My 47 year old memory is of a dead straight road flanked by an occasional skeletal tree poking its deathly limbs into a sky as pale as an over-washed shirt. Nothing moved in the endless paddocks; not an animal or bird, neither farm vehicle nor human being.  On arriving in a township – whether that was Hay, itself, I can’t recall – dehydrated, exhausted and earnestly desiring deliverance from the hellish heat, we spotted an oasis of green behind a weatherboard building.  We hauled ourselves out of the car and collapsed onto the cool grass, flat out like lizards at a dripping tap.

My latest experience of Hay Plains was Paradise by comparison.  Sure, I did spot a farm with ‘Hell’s Gate’ blazoned across the entrance, but it was only a blip in a landscape swathed in a purple haze of Salvation Jane, which sported regular watering holes for drifting cattle and sheep, and which provided the backdrop for many emu, kangaroo and wombat, although I admit, quite a few were road-kill.  And then there was the township of Hay; neat, bustling, proud, with many shops and businesses operating from two storied heritage buildings, each one with its plaque detailing a colourful history of ownership, function and triumph over adversity.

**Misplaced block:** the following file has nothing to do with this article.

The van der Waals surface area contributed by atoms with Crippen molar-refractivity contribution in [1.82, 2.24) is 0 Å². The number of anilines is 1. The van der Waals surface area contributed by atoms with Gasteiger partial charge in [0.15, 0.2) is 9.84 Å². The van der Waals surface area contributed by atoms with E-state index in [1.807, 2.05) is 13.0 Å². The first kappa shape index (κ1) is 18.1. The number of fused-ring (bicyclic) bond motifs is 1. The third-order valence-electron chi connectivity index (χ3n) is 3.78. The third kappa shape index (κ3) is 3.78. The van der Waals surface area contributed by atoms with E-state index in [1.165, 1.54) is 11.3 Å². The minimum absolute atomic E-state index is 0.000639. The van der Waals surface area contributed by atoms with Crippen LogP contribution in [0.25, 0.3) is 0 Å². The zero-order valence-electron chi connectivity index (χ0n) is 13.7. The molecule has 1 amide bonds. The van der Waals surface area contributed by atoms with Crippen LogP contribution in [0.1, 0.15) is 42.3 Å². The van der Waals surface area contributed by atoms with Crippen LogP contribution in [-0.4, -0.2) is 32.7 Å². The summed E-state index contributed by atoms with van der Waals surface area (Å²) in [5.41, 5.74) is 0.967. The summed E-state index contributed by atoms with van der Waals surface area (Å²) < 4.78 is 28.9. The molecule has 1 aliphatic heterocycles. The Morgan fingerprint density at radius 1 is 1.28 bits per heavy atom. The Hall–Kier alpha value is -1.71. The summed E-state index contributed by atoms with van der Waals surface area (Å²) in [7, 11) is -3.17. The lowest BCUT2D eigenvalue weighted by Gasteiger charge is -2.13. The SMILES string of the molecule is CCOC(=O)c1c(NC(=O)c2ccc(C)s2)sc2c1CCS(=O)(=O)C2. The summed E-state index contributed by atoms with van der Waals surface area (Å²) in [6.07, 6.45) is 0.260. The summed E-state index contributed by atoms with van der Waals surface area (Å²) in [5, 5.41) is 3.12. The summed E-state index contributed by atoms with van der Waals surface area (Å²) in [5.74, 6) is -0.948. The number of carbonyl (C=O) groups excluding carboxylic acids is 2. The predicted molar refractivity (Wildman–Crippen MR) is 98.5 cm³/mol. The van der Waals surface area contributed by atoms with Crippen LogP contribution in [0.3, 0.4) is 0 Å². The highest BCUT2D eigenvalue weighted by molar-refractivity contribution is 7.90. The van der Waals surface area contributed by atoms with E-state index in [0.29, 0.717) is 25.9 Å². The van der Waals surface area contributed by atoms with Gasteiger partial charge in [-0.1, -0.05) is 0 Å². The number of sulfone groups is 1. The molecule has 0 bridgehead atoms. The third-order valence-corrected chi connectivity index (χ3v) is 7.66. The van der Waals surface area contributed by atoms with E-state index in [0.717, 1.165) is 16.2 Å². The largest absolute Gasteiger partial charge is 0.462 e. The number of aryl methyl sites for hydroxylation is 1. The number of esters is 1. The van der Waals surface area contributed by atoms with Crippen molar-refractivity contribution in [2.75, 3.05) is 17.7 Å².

This is not my home territory, but nevertheless I was filled with a sense of pride of place. My land, my people. I was overwhelmed, too, by a fresh appreciation that this land is yet another expression of God’s glorious provision for humanity. 

Wednesday, 3 October 2012


I’ve done it, by George I’ve done it! I submitted my book to a publisher.  It was like leaving one’s first-born at the school gate at start of term. Have I done enough to prepare him for this day? Will people like him? If they don’t, will he survive the experience? Actually, it was much harder than that. Waving off a child to school has undertones of ‘Yippee, freedom!’ (Yeah, yeah, I know I’m an un-natural mother. Love me, love my lack of maternal feeling!) But the freedom bug is never really allowed free rein because it’s all over in a few short hours and after a week you are inured to the delirium of free-flight, anyway.  There’s still the housework to be done, even if it is done quicker without junior underfoot.

Submit a manuscript, however, and you are sentenced to months on a high wire in the circus of the writer’s life.  Have I done enough? Will they like it? If they don’t, will I survive? Is it worth starting another book yet if, after many months, the publisher replies with ‘like this but requires some re-writing’? Should I let the new book idea incubate a little longer and concentrate on short stories until I know one way or the other? It’s exhausting keeping one’s balance on the wire.

I have decided to pretend the book has been accepted, requiring nothing more of me until I face the barrage of cameras and world fame at the celebrity book launch: a harmless fantasy if it allows me to get back to my computer and tackle the next project.  

But I might just indulge in a small siesta first.

Tuesday, 25 September 2012